There has been a great deal of discussion around the high drop-out (90% range) rates in MOOCs (and for the purposes of this article, I’ll concentrate on the xMOOCs, or those that are modeled on highly structured college courses). The first thing to note is that the sign-up process is so easy and devoid of commitment that “enrolling” might best be considered merely an indication of interest. However, even if you count the initial participants in other ways (those watching the first videos, stated intents to complete, etc.), there is no doubt that dropping out or disengagement is a significant phenomenon in most MOOCs


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Dennis T OConnor's curator insight, February 6, 2:25 PM

I like the term "auditing MOOCs".  I vastly prefer to think of myself this way. (Much better than being a dabbling dropout.)  

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Coursmos - Online short courses for generation distracted

Coursmos - Online short courses for generation distracted | Massively MOOC | Scoop.it

Coursmos.com is the world`s first micro learning platform. Our product addresses the Teaching and Learning area and offers benefits to both teachers and students.  Our knowledge unit consists of 7 micro-lessons, up to 3 minutes long each. We also offer the easiest course creation tool on the market. It takes only 10-15 minutes to create a micro-course and can be done from any device, including smartphone.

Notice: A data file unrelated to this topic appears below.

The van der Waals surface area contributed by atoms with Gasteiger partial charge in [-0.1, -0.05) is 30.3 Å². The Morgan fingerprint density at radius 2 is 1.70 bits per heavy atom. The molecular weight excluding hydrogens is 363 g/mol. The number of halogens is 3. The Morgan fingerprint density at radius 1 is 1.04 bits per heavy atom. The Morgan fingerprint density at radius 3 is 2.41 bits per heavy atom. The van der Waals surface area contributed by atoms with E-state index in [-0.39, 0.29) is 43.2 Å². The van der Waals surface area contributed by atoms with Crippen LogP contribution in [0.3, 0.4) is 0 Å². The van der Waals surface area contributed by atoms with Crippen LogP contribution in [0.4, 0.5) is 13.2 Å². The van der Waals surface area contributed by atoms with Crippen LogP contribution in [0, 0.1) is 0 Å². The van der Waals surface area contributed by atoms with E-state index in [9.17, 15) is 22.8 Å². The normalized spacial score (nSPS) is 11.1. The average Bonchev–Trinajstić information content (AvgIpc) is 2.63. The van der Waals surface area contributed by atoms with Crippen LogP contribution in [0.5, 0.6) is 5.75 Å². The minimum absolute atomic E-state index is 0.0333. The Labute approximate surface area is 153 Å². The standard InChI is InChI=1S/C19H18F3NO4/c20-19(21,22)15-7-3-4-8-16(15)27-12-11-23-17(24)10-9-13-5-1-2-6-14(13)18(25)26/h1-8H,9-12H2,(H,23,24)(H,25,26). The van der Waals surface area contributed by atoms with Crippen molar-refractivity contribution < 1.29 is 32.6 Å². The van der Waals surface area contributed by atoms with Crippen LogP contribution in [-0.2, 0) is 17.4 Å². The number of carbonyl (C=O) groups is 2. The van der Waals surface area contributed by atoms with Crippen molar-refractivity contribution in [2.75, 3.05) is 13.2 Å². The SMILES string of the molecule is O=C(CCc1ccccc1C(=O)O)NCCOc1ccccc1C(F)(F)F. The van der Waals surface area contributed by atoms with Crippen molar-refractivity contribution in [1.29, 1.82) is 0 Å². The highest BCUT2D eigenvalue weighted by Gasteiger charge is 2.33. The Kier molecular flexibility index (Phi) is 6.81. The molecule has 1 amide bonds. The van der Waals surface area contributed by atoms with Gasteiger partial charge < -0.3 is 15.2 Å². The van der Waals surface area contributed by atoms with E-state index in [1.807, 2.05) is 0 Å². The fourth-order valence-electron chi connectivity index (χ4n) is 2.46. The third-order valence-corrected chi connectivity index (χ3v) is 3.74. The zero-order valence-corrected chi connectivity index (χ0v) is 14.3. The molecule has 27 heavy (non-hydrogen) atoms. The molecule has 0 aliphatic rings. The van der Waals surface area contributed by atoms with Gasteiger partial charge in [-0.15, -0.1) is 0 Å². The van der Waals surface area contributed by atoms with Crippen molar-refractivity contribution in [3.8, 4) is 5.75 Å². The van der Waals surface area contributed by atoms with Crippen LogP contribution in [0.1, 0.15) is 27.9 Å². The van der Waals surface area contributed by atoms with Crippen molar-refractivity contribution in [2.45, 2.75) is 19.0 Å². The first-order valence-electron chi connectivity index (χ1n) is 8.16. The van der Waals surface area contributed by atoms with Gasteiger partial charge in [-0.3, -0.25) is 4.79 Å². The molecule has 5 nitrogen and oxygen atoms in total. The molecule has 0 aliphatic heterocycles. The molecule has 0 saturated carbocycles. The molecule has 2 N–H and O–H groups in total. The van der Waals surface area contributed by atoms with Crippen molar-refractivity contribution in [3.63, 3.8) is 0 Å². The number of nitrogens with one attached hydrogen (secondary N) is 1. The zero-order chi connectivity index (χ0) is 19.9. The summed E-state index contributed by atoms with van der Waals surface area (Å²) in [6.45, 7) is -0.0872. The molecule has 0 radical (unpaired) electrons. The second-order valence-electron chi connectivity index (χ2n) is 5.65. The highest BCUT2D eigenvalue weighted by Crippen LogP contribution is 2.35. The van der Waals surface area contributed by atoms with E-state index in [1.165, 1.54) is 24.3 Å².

Coursmos is a new experience in learning and education. We're building the world's first dedicated micro learning platform so you can get the knowledge you need or share the knowledge you have, anywhere you want, anytime.

 

Micro-learning is not just shorter courses. At Coursmos, we're leading the way in defining what micro learning means and developing it to achieve its maximum potential for you. It's not another web app with a firehose of information to knock you off your feet, but a smooth flow of learning, on tap, personal, contextual and most of all adapted to your life and schedule.

 

We're introducing a completely new educational experience that works for you where you're at, for where you want to be, for where you're going and all places and things in between. Welcome to Micro Learning.

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Sara Yoders's curator insight, Today, 11:20 AM

Micro lessons might be an easier format for a child with a learning disability. This would allow the child to get the necessary information in shorter bursts, which keep their attention better.

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10: MITx: Two Years of Open Online,Courses Fall 2012-Summer 2014

10: MITx: Two Years of Open Online,Courses Fall 2012-Summer 2014 | Massively MOOC | Scoop.it